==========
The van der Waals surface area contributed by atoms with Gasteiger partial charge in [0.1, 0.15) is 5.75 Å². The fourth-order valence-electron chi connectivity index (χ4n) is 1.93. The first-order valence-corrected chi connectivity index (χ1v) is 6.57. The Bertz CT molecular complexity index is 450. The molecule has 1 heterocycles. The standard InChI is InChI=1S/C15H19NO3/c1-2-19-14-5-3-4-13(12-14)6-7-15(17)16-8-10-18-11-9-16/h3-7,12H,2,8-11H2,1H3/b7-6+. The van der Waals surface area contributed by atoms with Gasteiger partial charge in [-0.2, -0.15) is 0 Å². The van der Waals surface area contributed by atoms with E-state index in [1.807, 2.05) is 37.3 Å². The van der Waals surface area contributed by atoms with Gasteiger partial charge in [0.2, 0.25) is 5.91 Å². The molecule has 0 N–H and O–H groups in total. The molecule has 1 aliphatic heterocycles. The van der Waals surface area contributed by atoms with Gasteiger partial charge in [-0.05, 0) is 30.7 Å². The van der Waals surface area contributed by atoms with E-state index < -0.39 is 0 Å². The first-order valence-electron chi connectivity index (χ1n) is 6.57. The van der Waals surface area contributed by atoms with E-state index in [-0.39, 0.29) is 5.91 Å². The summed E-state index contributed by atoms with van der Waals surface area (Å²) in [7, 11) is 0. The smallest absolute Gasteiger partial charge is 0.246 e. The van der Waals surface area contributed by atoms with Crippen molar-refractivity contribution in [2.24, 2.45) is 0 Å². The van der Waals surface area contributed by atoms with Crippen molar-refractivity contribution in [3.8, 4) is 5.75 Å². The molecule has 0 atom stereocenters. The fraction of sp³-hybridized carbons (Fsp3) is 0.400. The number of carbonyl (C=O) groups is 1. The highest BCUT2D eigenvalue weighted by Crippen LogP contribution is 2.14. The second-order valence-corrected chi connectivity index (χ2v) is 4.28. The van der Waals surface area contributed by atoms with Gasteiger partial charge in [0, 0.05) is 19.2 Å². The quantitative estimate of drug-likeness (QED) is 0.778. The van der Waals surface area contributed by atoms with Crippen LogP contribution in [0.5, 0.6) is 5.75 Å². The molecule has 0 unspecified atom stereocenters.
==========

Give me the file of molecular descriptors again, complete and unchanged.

The van der Waals surface area contributed by atoms with Gasteiger partial charge in [0.1, 0.15) is 5.75 Å². The fourth-order valence-electron chi connectivity index (χ4n) is 1.93. The first-order valence-corrected chi connectivity index (χ1v) is 6.57. The Bertz CT molecular complexity index is 450. The molecule has 1 heterocycles. The standard InChI is InChI=1S/C15H19NO3/c1-2-19-14-5-3-4-13(12-14)6-7-15(17)16-8-10-18-11-9-16/h3-7,12H,2,8-11H2,1H3/b7-6+. The van der Waals surface area contributed by atoms with Gasteiger partial charge in [-0.2, -0.15) is 0 Å². The van der Waals surface area contributed by atoms with E-state index in [1.807, 2.05) is 37.3 Å². The van der Waals surface area contributed by atoms with Gasteiger partial charge in [0.2, 0.25) is 5.91 Å². The molecule has 0 N–H and O–H groups in total. The molecule has 1 aliphatic heterocycles. The van der Waals surface area contributed by atoms with Gasteiger partial charge in [-0.05, 0) is 30.7 Å². The van der Waals surface area contributed by atoms with E-state index < -0.39 is 0 Å². The first-order valence-electron chi connectivity index (χ1n) is 6.57. The van der Waals surface area contributed by atoms with E-state index in [-0.39, 0.29) is 5.91 Å². The summed E-state index contributed by atoms with van der Waals surface area (Å²) in [7, 11) is 0. The smallest absolute Gasteiger partial charge is 0.246 e. The van der Waals surface area contributed by atoms with Crippen molar-refractivity contribution in [2.24, 2.45) is 0 Å². The van der Waals surface area contributed by atoms with Crippen molar-refractivity contribution in [3.8, 4) is 5.75 Å². The molecule has 0 atom stereocenters. The fraction of sp³-hybridized carbons (Fsp3) is 0.400. The number of carbonyl (C=O) groups is 1. The highest BCUT2D eigenvalue weighted by Crippen LogP contribution is 2.14. The second-order valence-corrected chi connectivity index (χ2v) is 4.28. The van der Waals surface area contributed by atoms with Gasteiger partial charge in [0, 0.05) is 19.2 Å². The quantitative estimate of drug-likeness (QED) is 0.778. The van der Waals surface area contributed by atoms with Crippen LogP contribution in [0.5, 0.6) is 5.75 Å². The molecule has 0 unspecified atom stereocenters.